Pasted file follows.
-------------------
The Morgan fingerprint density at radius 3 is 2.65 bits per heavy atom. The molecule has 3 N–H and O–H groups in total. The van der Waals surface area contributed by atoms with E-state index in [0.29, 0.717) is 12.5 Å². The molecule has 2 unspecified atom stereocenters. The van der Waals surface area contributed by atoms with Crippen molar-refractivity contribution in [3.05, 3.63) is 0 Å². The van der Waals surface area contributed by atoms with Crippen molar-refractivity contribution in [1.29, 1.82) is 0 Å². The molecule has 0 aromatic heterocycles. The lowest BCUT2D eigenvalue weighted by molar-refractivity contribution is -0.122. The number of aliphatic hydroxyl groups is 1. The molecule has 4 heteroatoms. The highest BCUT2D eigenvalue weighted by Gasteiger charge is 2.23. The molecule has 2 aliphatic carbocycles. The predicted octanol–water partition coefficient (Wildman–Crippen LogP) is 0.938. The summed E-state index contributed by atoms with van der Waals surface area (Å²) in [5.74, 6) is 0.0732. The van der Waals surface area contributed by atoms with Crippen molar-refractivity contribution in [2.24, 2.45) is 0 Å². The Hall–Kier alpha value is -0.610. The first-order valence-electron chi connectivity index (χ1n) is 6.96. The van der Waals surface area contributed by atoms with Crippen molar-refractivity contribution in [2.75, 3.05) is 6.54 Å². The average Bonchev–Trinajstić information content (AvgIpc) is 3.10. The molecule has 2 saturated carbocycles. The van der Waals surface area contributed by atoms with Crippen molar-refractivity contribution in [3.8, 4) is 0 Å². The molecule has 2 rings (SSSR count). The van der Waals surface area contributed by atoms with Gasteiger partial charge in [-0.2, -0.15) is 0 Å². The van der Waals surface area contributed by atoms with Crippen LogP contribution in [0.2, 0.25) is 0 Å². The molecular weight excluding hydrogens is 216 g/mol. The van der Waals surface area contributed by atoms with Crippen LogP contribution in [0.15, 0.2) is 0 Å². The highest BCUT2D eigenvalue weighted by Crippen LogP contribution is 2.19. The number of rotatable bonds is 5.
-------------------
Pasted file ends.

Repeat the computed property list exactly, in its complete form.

The Morgan fingerprint density at radius 3 is 2.65 bits per heavy atom. The molecule has 3 N–H and O–H groups in total. The van der Waals surface area contributed by atoms with E-state index in [0.29, 0.717) is 12.5 Å². The molecule has 2 unspecified atom stereocenters. The van der Waals surface area contributed by atoms with Crippen molar-refractivity contribution in [3.05, 3.63) is 0 Å². The van der Waals surface area contributed by atoms with Crippen molar-refractivity contribution in [1.29, 1.82) is 0 Å². The molecule has 0 aromatic heterocycles. The lowest BCUT2D eigenvalue weighted by molar-refractivity contribution is -0.122. The number of aliphatic hydroxyl groups is 1. The molecule has 4 heteroatoms. The highest BCUT2D eigenvalue weighted by Gasteiger charge is 2.23. The molecule has 2 aliphatic carbocycles. The predicted octanol–water partition coefficient (Wildman–Crippen LogP) is 0.938. The summed E-state index contributed by atoms with van der Waals surface area (Å²) in [5.74, 6) is 0.0732. The van der Waals surface area contributed by atoms with Crippen molar-refractivity contribution in [2.24, 2.45) is 0 Å². The Hall–Kier alpha value is -0.610. The first-order valence-electron chi connectivity index (χ1n) is 6.96. The van der Waals surface area contributed by atoms with Crippen molar-refractivity contribution in [2.75, 3.05) is 6.54 Å². The average Bonchev–Trinajstić information content (AvgIpc) is 3.10. The molecule has 2 saturated carbocycles. The van der Waals surface area contributed by atoms with Crippen molar-refractivity contribution in [3.8, 4) is 0 Å². The molecule has 2 rings (SSSR count). The van der Waals surface area contributed by atoms with Gasteiger partial charge in [-0.2, -0.15) is 0 Å². The van der Waals surface area contributed by atoms with Crippen LogP contribution in [0.2, 0.25) is 0 Å². The molecular weight excluding hydrogens is 216 g/mol. The van der Waals surface area contributed by atoms with Crippen LogP contribution in [0.15, 0.2) is 0 Å². The highest BCUT2D eigenvalue weighted by Crippen LogP contribution is 2.19. The number of rotatable bonds is 5.